Innovation Program Thrives in First Year

Carpe Diem

Students in the Innovation Program spend 20% of their time completing a passion project, which links student interests to deeper, experiential learning. Students in the Innovation Program spend 20% of their time completing a passion project, which links student interests to deeper, experiential learning.

An algae biofuel run engine, a state of the art music studio, two beach volleyball courts, and an equal rights club for gender marginalized individuals…what do they all have in common? They are the “Passion Projects” for the new Innovation Program at Grandview Preparatory School.

Launched in January as a pilot program, the 2015-2016 academic year marks the official start of the Innovation Program, which is an anomaly in South Florida and allows students to learn academics while applying knowledge and skills to bigger world. The objective of the program is to allow students to enroll in a blended-learning flex model, where they can complete high level collegiate curriculum, experience in-depth project based initiatives, and produce visible demonstrations of learning. The Innovation Program’s course of study is customized…

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Redefining Educational Success: Board the Correct Train, Clear the Tracks or, better yet… Blaze a Trail

Platforms sign hanging in the Foyer of Moor Street Railway Station, Birmingham, England, UK, Western Europe.

Getting where we intend to go involves taking the correct first steps or making the proper adjustments along the way.  Sometimes we head in a particular direction and realize too far down the path that we are going the wrong way.  This is happening right now in education.  Currently, multiple educational trains are running simultaneously, and most are hoping to arrive at the same general destination – success.

Success has many definitions, but for purposes of this discussion, we will define success as ‘desired outcomes’.  As parents, most of us hope our children will learn what they need to learn in order to do what they hope to do in life.  So we send them off to school to begin the journey to his or her best possible future.   Thus, our educational train station has several trains taking different routes to arrive at destination success.  Almost all of these trains include the college doorstep as the gateway to the brightest futures.   On the platform, we find independent trains, public trains, college preparatory trains, alternative trains, traditional trains and progressive trains.  When the whistle blows, each train sets out on predetermined tracks to the much desired land of opportunity called higher education.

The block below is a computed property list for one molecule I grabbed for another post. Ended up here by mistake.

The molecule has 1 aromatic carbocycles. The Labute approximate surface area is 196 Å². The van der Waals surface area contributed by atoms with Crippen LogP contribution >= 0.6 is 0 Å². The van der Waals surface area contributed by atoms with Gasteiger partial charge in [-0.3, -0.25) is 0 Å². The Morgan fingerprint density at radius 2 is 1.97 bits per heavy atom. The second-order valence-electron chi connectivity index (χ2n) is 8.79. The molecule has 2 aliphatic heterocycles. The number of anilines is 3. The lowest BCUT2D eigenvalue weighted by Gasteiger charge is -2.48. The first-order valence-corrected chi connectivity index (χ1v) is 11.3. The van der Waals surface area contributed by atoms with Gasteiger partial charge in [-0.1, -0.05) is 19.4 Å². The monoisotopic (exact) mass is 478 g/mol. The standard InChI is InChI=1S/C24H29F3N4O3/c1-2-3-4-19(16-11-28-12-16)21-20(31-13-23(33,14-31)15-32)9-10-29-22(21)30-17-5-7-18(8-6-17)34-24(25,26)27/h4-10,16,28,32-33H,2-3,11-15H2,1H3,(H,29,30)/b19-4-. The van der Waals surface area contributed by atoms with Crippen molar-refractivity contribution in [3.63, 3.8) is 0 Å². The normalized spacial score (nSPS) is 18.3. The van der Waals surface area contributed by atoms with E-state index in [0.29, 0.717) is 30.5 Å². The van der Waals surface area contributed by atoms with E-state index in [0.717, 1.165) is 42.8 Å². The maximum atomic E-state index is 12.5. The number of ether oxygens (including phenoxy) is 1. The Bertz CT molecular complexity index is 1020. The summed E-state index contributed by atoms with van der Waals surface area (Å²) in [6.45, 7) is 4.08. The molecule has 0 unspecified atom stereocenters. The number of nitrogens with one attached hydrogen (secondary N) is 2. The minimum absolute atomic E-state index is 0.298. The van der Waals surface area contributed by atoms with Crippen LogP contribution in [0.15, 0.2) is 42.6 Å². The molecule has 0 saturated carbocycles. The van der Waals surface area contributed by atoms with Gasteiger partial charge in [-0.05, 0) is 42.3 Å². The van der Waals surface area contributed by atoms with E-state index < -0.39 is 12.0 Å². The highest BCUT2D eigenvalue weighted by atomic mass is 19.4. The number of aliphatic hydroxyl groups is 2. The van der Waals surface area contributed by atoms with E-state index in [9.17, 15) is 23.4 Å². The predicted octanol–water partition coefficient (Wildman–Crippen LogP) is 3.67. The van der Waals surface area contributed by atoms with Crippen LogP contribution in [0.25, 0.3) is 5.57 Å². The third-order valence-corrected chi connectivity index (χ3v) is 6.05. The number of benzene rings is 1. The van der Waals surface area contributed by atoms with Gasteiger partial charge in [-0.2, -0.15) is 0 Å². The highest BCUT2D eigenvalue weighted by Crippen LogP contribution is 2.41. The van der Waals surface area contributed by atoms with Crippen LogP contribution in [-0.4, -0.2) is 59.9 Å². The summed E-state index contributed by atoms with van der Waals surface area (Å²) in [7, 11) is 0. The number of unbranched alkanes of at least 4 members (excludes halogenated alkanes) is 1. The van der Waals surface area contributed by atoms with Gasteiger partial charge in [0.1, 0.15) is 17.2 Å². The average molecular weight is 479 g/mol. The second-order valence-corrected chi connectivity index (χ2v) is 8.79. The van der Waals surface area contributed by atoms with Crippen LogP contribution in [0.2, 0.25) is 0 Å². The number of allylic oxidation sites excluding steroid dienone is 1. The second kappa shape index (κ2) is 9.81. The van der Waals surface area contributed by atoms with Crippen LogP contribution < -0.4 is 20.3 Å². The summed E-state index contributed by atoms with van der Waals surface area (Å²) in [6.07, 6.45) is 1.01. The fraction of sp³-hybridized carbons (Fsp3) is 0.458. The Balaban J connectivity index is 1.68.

Recent publications such as Most Likely to Succeed (Wagner & Dintersmith) and Creative Schools (Sir Ken Robinson) point out clearly that the problem we face today is not about the destination (college or future success), the passengers (our children) the engineers and conductors (the educators and families) or the trains themselves (our schools).  Our trains are doing what they were designed to do, riding on the tracks on which they were built to travel.  Instead, the problem rests with our actual infrastructure.

Automobiles and highways disrupted the train travel industry in the same way that education is being disrupted today.  The real problem in education rests with one obstacle on the collective tracks that is actually derailing the whole journey: the college admission process (not college itself).  The college admission process has forced strange changes in education over the last decades, and none of those changes have yielded positive results.

Simply stated, since the early 1980s, more students have looked to enroll in college (great news).  Colleges have enjoyed the benefit of rising tuitions and rising applications (seemingly great news).  The new normal for students and families is that they are expected to go to, and pay for, college (potentially bad news if this becomes too expensive).  With this amazing increase in the number of college attendees, our society and our industries should be booming, right?  Opportunity should exist all around.  If not, where have we gone wrong?

The truth is that opportunity does exist all around and we haven’t gone too far down the wrong path.  This could be an amazing time to be a student and an educator if we regroup, remove obstacles on our current tracks, and perhaps, even blaze new trails. This requires courage and the ability to see that the emperor is not wearing any clothes. The default emperor here is the college admission process and the standardized testing industry.

Quality education and college attendance remains vital to our society’s success.  The process of getting in the college door should not deprive students of the very skills they will need to thrive once enrolled and graduated. Similarly, the process should not deprive parents and teachers of our very purpose.  Quality education involves assessments not capable of being standardized.  As noted in Most Likely to Succeed: